'Eat less,' U.S. says, but fast-food chains super-size their offerings” - LA Times
Honesty is appreciated wherever one finds it. In a recent LA Times article, Sharon Bernstein focuses on the wide gap between official nutrition recommendations and what sells. The following statement from a fast-food executive quoted in her article tells it like it is.
"The bottom line is that we're in the business of making money, and we make money off of what we sell," said Beth Mansfield, spokeswoman for CKE Restaurants Inc., which owns the Carl's Jr. and Hardee's chains. "If we wanted to listen to the food police and sell nuts and berries and tofu burgers, we wouldn't make any money and we'd be out of business."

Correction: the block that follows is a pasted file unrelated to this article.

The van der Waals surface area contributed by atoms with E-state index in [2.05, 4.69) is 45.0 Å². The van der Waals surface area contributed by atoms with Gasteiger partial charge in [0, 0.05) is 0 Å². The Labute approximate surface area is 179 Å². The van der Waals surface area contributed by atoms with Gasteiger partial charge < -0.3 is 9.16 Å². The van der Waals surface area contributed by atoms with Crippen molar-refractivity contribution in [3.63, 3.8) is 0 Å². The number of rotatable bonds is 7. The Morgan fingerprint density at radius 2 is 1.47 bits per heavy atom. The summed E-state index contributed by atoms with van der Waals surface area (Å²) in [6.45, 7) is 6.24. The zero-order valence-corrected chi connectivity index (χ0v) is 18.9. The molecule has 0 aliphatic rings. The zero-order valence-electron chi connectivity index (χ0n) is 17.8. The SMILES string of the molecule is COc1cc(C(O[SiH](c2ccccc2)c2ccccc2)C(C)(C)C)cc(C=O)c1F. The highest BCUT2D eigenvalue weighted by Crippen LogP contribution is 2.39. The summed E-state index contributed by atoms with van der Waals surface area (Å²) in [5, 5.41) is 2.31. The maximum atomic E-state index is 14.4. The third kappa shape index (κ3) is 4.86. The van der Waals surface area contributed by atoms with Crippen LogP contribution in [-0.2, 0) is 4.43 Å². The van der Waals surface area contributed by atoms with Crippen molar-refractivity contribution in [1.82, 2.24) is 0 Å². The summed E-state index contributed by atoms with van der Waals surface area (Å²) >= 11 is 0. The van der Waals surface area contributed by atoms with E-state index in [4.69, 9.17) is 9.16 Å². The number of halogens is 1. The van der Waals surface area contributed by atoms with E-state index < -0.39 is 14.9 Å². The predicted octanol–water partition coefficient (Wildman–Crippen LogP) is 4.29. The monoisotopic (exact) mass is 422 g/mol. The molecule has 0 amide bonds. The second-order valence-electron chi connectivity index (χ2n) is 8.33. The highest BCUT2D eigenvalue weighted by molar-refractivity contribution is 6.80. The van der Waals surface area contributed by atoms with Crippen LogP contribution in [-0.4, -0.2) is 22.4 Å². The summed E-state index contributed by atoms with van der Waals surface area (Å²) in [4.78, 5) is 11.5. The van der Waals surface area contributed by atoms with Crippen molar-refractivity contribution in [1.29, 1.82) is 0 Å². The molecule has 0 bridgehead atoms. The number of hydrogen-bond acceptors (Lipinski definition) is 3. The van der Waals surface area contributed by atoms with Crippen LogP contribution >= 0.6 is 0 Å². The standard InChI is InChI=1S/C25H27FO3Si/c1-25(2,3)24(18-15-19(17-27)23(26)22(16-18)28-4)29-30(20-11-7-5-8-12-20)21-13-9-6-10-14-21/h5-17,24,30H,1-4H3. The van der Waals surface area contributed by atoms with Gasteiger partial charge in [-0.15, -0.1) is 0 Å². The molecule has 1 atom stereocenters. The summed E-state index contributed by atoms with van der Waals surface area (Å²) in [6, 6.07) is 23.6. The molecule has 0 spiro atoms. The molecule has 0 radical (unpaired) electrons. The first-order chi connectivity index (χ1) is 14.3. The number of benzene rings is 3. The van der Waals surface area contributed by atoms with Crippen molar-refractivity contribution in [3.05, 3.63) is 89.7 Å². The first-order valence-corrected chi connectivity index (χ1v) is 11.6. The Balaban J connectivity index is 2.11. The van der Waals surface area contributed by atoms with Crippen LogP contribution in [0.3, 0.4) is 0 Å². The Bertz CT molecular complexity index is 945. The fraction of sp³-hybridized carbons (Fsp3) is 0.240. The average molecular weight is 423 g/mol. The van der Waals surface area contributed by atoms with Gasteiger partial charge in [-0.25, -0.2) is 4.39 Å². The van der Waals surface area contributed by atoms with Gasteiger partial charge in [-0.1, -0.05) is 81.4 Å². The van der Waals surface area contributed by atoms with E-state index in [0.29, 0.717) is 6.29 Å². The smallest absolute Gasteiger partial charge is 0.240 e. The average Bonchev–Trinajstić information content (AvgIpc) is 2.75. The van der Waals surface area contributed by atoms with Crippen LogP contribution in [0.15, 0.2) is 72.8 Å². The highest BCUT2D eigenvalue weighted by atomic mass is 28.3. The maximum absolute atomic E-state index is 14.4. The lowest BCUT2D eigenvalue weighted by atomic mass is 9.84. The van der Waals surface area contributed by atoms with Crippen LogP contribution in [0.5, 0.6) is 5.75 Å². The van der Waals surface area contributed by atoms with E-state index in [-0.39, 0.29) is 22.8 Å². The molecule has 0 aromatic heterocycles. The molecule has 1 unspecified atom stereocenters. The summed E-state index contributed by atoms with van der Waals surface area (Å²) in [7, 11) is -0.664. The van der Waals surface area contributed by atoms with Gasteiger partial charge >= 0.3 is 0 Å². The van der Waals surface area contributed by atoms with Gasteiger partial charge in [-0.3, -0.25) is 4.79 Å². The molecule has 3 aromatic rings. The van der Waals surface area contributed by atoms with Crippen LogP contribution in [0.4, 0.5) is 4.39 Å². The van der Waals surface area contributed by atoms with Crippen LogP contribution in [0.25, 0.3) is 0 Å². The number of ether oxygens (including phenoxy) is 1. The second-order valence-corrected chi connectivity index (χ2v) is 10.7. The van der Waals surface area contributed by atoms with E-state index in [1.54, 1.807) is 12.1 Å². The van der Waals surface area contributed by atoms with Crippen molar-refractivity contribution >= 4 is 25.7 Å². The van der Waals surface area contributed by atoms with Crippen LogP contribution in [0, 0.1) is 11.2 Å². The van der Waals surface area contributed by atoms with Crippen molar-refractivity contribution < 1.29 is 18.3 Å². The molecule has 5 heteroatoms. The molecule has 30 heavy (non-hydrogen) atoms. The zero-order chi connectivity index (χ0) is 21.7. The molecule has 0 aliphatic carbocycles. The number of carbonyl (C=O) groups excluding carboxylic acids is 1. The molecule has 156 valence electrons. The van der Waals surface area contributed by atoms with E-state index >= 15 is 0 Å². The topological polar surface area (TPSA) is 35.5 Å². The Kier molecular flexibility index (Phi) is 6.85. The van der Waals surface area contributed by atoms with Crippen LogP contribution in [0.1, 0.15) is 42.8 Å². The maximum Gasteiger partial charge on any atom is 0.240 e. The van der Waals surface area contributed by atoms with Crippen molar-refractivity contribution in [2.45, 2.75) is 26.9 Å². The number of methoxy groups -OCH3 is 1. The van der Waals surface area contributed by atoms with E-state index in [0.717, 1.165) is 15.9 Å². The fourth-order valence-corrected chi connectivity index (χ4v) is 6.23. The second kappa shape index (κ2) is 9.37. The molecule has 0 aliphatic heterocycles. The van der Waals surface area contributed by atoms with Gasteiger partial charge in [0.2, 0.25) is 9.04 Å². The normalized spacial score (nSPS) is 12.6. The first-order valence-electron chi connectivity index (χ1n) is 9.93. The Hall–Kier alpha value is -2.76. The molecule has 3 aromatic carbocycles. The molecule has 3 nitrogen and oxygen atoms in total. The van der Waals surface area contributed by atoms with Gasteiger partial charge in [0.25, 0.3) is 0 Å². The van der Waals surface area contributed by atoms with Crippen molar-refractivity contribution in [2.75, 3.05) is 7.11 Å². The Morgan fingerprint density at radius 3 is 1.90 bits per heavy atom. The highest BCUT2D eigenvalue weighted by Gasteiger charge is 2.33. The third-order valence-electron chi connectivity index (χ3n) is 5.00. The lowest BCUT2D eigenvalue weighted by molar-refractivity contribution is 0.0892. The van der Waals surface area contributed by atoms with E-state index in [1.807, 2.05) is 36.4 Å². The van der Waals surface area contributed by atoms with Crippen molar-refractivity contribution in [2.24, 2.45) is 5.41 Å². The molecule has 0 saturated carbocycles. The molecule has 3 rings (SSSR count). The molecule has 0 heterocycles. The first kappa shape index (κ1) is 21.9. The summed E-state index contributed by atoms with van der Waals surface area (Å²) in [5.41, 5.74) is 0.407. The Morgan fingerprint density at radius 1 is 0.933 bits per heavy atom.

She is right, ignoring the longer-term results of junk food is a great way to make money. Connecting the dots between skyrocketing medical costs and fat children, diabetes, and heart disease is unlikely to happen when someone is just looking for a quick and tasty bite to eat.
At Nature’s Express we are designed to maximize purpose, not profits. We serve less toxic food because we believe the world will be a better place the more we are fit and healthy instead of fat and unhealthy. Money is necessary for our business to grow, but no way is it the reason we’re in business.
Beth makes a good point. People choose which businesses will survive and which won’t. So far it is no contest - the high fat, high sugar, and high calorie choices are winning hands down.
In 1900 people said, “Who needs a horseless carriage?” In 1970 IBM execs said, ”Who needs a computer?”
Perhaps in 2030 (with heart disease, diabetes, and obesity uncommon) we will look back at 2011 and laugh – “Who needs healthier food?”
Carl (not Jr.)